Highway safety planning is core to the overall mission of any state’s Department of Transportation (DOT). Reducing fatal and serious crashes is central to this mission. With the expanding definition of safety data, there are a multitude of sources that are becoming central to the safety planning process. No longer is safety data relegated to just crashes that have occurred on the highway system. In this post, I’ll look at Model of Inventory of Roadway Elements (MIRE) and analyze its effect on the highway safety planning process.
MIRE is a proposed guideline for transportation agencies to improve the overall quality of their safety planning process. MIRE is a data dictionary of roadway and traffic elements that are essential to safety management. The initial release of MIRE occurred in 2007. Since its release, the listing has grown to over 200 data elements. Even though MIRE is a considerable list of traffic and inventory elements, it still does not include all the data required for enterprise-wide operational and roadway design processes. The primary elements are geared toward safety planning and tools. If you’re interested in viewing the entire specification, here’s a good start.
MIRE provides several benefits to transportation agencies. A key aspect of MIRE is that it should be linked to a DOT’s underlying linear referencing system (LRS). This leverages the single source of truth and keeps the MIRE elements consistent with the enterprise locational standards established by the LRS. In turn, this should lead to better collaboration across departments in the DOT and other external agencies requiring inventory elements.
Another benefit of MIRE is that it provides specific inventory and traffic information that can be integrated with crash data to strengthen analysis efforts. This integrated database does several things. It helps states in developing the relationship of safety (crash occurrence and severity) to highway elements, allows effective evaluation of safety treatments applied to at risk sections of the highway, and supports better identification of crash location and characteristics. Additionally, MIRE allows more compelling determination of the correct countermeasures. Another benefit is that MIRE is designed to work with automated safety tools such as the Highway Safety Manual (HSM) and AASHTO’s Safety Analyst. The data structure lends itself to high volume number crunching that automated tools provide. Finally, MIRE enhances a states ability to make better decisions on funding through improved project selection and priority setting. This is essential for each state to formulate Highway Safety Improvement Programs (HSIP) and Strategic Highway Safety Plans (SHSP).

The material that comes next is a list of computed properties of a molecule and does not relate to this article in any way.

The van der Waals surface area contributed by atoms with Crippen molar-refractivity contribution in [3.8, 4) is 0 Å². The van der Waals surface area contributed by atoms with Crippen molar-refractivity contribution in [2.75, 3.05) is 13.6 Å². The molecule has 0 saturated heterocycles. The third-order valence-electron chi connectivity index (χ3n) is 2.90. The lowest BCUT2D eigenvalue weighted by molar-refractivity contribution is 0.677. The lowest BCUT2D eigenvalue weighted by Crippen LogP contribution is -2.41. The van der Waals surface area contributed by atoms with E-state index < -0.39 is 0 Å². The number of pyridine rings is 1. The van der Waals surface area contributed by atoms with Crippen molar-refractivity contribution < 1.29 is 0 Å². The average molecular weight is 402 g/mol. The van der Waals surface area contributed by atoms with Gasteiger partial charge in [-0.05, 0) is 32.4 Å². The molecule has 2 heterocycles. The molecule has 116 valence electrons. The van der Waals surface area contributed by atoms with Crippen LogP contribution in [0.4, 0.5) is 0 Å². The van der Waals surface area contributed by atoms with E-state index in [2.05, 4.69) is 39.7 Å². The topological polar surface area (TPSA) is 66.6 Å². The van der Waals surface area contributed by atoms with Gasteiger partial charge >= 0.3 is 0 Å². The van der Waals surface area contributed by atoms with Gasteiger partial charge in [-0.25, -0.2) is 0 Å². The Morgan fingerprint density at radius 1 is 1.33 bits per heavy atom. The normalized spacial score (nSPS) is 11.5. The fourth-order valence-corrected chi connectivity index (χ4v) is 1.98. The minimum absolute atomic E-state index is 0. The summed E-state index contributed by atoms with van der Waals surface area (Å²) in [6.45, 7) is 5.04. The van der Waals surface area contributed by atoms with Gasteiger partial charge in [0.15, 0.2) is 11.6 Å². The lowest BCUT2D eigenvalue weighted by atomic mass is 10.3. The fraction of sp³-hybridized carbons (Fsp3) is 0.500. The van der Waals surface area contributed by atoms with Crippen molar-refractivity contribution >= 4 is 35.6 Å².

MIRE is changing the way safety planners are making decisions by providing a robust supporting data set to augment existing crash databases. It allows safety planners to see the world more clearly, helping DOTs and safety leaders define and create proactive strategies that mitigate highway safety concerns. The end result is safer highways for the traveling public.
To learn more, stop by the technology hall at the upcoming AASHTO GIS for Transportation Symposium in Little Rock, Arkansas. You can find Hexagon Safety & Infrastructure in booths 29 – 31.
Bruce Aquila is a senior transportation consultant for Hexagon Safety & Infrastructure and has been with the company for 33 years. He currently works in the Transportation Business Development group where he is responsible for technical business development, consulting, industry conference presentations and product requirement collection. Aquila works exclusively with State DOTs, Metropolitan Planning Organizations, local governments, and transit agencies in the areas of linear referencing, network and data modelling, and surface transportation analysis applications.